Post Reply Fahrenheit Rising
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Posted 9/3/08
You might have thought the boy band era was over. Well clearly, it’s not.

Meet Fahrenheit. After being together for just a few short years, the four-member group from Taiwan has made its mark as Asia’s biggest heartthrob act, selling millions of records and even becoming spokespersons for the island nation.

Having conquered much of Asia, Wu Chun, Jiro Wang, Calvin Chen and Aaron Yan now have their sights set on North America.

Last week, Fahrenheit sent two of its performers to guest star in the tenth anniversary of Sunshine Nation Finale — an annual star search conducted throughout Metro Vancouver by Fairchild Media.

Apparently, two members is all it takes to generate the required amount of hype. Within one hour of going on sale, tickets for last Friday’s concert were completely sold out.
The group’s representative duo, Calvin Chen, who won the Sunshine Nation competition in 2004, and Aaron Yan, easily managed to sell out the Michael J. Fox Centre in Burnaby.
Not bad for a boy group with three out of four of its members aged 28 - virtual geriatrics in today’s youth-obsessed music industry.

No matter. They still attract fans half their age. Fainting, screaming and blowing kisses, Vancouver’s Asian-Canadian teenyboppers scrambled to get a glimpse of the two stars before they pushed their way into the Fairchild studio for a radio interview.

With two albums that continue to top charts, the group has sold millions of copies and continues to sell out concerts across Asia. Their debut, self-titled album, sold 80,000 copies within the first month of its release in 2006.

Chen, who is the latest member to join the group after having been discovered on the Sunshine Nation search in 2004, was earning his Masters in Economics at the University of Victoria when a Taiwan record label asked him to visit their headquarters based on his performance in the talent search.

But his father, Chen explained, did not support his dreams for fame and demanded that he stay in school. Determined to explore the possibility of a singing career, Calvin, 28, secretly hopped on a plane to Taiwan to meet with executives from the record label.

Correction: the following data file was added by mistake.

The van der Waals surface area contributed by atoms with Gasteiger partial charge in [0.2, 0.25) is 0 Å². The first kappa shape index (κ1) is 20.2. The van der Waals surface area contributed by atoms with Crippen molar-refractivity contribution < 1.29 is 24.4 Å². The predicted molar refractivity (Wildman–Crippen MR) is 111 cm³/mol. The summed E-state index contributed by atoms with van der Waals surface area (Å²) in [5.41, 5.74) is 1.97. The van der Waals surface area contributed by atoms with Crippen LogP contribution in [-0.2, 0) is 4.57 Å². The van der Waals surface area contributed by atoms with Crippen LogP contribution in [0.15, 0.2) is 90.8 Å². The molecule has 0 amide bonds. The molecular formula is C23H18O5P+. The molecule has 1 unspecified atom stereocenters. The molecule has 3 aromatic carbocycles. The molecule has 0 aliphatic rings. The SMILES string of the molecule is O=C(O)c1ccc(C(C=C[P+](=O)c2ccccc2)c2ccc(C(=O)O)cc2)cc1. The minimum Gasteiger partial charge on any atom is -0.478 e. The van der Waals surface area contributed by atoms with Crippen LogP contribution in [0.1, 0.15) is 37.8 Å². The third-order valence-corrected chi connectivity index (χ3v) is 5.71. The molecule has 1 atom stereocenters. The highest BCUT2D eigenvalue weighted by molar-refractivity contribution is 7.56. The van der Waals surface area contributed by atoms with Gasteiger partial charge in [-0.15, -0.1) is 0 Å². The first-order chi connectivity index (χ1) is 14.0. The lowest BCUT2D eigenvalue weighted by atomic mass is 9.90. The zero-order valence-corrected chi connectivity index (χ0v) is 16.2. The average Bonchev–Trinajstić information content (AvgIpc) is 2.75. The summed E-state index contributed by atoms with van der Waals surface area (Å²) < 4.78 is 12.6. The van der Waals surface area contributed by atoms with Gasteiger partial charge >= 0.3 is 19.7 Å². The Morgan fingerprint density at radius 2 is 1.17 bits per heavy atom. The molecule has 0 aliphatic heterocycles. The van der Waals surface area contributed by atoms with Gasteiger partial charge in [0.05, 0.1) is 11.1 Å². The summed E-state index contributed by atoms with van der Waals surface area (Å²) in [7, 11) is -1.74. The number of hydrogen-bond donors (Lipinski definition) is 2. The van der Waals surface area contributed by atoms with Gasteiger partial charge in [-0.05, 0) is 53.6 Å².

So much for a career in stocks and market shares.

Sitting next to Yan the day before the concert, Chen marveled at how far he has come since winning the competition four years ago. To be able to preform as a Fahrenheit member at the very talent search finale that made him a star seemed unreal, he laughed.
“It feels really good to be back. Vancouver has changed a lot since I was here last, especially Richmond and Robson Street,” he told the Asian Pacific Post, referring to the bustling suburb and Vancouver’s trendiest shopping neighborhood.

As the latest and greatest pop culture export from Taiwan, Fahrenheit has replaced F4 (also a four-boy band) as spokespersons for the country’s tourism industry in a bid to boost the number of tourists visiting Taiwan this year by seven per cent.

“Since F4 has proved quite effective in attracting young people to visit Taiwan, the Taiwan Tourism Bureau is continuing its strategy of using a ‘heartthrob’ band to present a vibrant and dynamic image of Taiwan,” Brian Su, Taipei Economic and Cultural Office press division director in Vancouver told the Asian Pacific Post.

“Fahrenheit will help attract young fans between the age of 18 and 30 to visit Taiwan as part of their fan-club activities. It’s been known that a lot of fans from abroad went to Taiwan to meet with the members of the band. While these fans stayed in Taiwan, a bit of sightseeing or shopping would generate tourism dollars.”

So far, it seems the strategy is working. Taiwan’s tourism increased by $36.6 million in 2007 alone. The number of tourists from Japan and South Korea also increased 15 per cent the same year, added Su.

According to the Tourism Bureau, Fahrenheit will shoot television commercials, appear on special travel episodes of Japanese television programs and hold fan gatherings both at home and abroad.

While Chen and Yan insist that Fahrenheit did not intentionally dethrone F4 as Taiwan’s top boys, the two bands are often compared to each other with whole chat rooms dedicated to debates on who deserves the title as Taiwan’s most talented sweethearts.

Modesty aside, the members of Fahrenheit have been able to market themselves as singers, actors and models. They are extremely popular around Asia for their roles in Taiwanese dramas such as KO One, Romantic Princess, Hana Kimi and Tokyo Juliet.

Their pretty faces have also made them prime targets for a range of products from vanilla chapstick to Hong Kong’s Disney Land.

But they still haven’t learned to write their own songs, Chen admits, which is not unusual for today’s pop stars. Malaysian born songwriter, Chen Xin Yan pens most of their songs as, “he know all four of our personalities so well.”

Each member of the group represents a season and temperature symbolic of his personality. Yan is winter at 41 degrees, Zun is autumn at 59 degrees, Chen is spring at 77 degrees, and Wang is summer at 95 degrees.

It is unclear how they chose those specific temperatures, but Fahrenheit has successfully turned itself into one hot commodity.
Credits: Asian Fanatics
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